Musings from George

Wow. Marriage, divorce, commitment
March 24, 2008, 8:49 am
Filed under: Uncategorized

Weird world that we live in. Two people who are close to me have learned that they are going through divorces because someone served papers to them. Not a surprise, no wonderment for either of them … but still, a somewhat hostile attack by the people that they had committed their lives to. I’m a cameo appearance for both plays, but the script still stings.

I was married once before, divorced once before. My ex-wife is happier in her second marriage (two cute boys, clear focus on her passion on riding and raising horses), I’m much happier in my second marriage (two cute kids, killing myself in high-tech and married to someone who has all my same strengths).

People struggle with the American dilemma that half of all marriages end in divorce, and that all publicly viewable marriages are dysfunctional (truly $4000 for two hours? How does that work?) As part of that weird world, I have to explain it — we marry someone based on all that we know at the time, and things keep changing over time. The person you marry is NOT the person you wake up next to ten years later. And that’s okay.

Kids make relationships sticky. If my first wife and I had had kids, we’d still be together — she is a wonderful, intelligent, compassionate woman. But we didn’t, and our interests diverged — so we sought a divorce. It isn’t failure, it isn’t “sinful”, it isn’t even a bad thing — it represents the old Robert Frost poem and two people taking slightly different paths through that yellow wood.

My second wife is great — unequivocally great. She sometimes remarks that our partnership is too good to be true, and that really reflects on her — she’s great to our kids, great to me, great to her friends, great to my friends. I can look at the bigger picture, knowing that my life was very different in my first marriage, and can see the difference. My friends who are being served divorce papers cannot see that — and to be fair, they have kids that are affected by the process so it is much harder / much uglier.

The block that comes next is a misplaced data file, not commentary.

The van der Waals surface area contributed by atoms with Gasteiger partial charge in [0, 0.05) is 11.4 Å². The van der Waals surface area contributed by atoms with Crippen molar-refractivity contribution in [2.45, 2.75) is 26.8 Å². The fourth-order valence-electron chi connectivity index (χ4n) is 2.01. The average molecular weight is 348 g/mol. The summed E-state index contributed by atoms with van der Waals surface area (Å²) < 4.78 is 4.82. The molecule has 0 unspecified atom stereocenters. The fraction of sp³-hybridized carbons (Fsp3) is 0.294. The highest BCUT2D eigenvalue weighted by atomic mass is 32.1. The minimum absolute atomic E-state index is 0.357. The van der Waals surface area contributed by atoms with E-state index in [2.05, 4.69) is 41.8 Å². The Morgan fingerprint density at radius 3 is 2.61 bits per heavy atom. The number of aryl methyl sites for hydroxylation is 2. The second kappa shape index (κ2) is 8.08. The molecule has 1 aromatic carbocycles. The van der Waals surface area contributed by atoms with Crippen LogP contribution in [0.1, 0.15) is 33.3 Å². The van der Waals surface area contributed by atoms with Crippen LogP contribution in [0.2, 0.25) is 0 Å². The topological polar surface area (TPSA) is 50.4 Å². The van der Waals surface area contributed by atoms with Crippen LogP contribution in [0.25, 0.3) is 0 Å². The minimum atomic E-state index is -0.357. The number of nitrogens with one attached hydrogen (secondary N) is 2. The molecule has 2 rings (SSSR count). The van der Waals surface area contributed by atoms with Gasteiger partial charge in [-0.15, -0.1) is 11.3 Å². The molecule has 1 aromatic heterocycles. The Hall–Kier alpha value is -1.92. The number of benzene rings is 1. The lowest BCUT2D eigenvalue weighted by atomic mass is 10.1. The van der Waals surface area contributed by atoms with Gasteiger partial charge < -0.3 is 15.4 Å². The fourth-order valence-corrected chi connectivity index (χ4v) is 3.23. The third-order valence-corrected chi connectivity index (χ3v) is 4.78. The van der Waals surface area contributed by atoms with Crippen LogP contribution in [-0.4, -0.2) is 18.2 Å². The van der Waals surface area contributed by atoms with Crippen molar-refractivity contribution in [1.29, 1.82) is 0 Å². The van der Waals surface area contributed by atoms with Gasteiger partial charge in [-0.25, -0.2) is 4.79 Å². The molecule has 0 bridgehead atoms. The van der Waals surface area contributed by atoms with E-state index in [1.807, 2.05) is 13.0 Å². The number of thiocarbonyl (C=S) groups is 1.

Why is divorce such an ugly stigma and ugly topic in the US? Why is it that half of all kids in Europe are born out of wedlock? When did we become so selfish that it wasn’t important to have a life together, before we made a life together?

My advice: I feared the judgement, I feared the failure that a divorce represents — and I was not judged, and I did not fail. We all have to recognize that people change, and if you find that your current partner is not someone you would marry today then you have to decide whether the pain of leaving is greater than the misery of staying. Work to make today good — if nothing you do can help with that, get out.

We went to church today. Part of the message was that John (the apostle) was asked by Jesus to look after his mother — “Mary, this is your son; John, this is your mother”. As I sat with my 3.5 year-old son on my lap, I have to admit that it made me tear up — how miserable would it be to attend your own child’s execution? and how hard would it be to ask someone else to take care of your mother, as you accepted an unfair death?

My grandmother spoke at my father’s funeral, and said: “He always said he would take care of me. And now he is gone. You don’t know how hard it is to bury your children, and to accept the fact that they aren’t of this world anymore.” It hit me hard — I take care of my mother, and many other people. Who is going to speak at your funeral? and who is going to miss yo? and are you proud of all that you are going to leave behind?

How do we all commit to being better people, and to being better partners? It is a daily struggle.



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Comment by Efrain Weber

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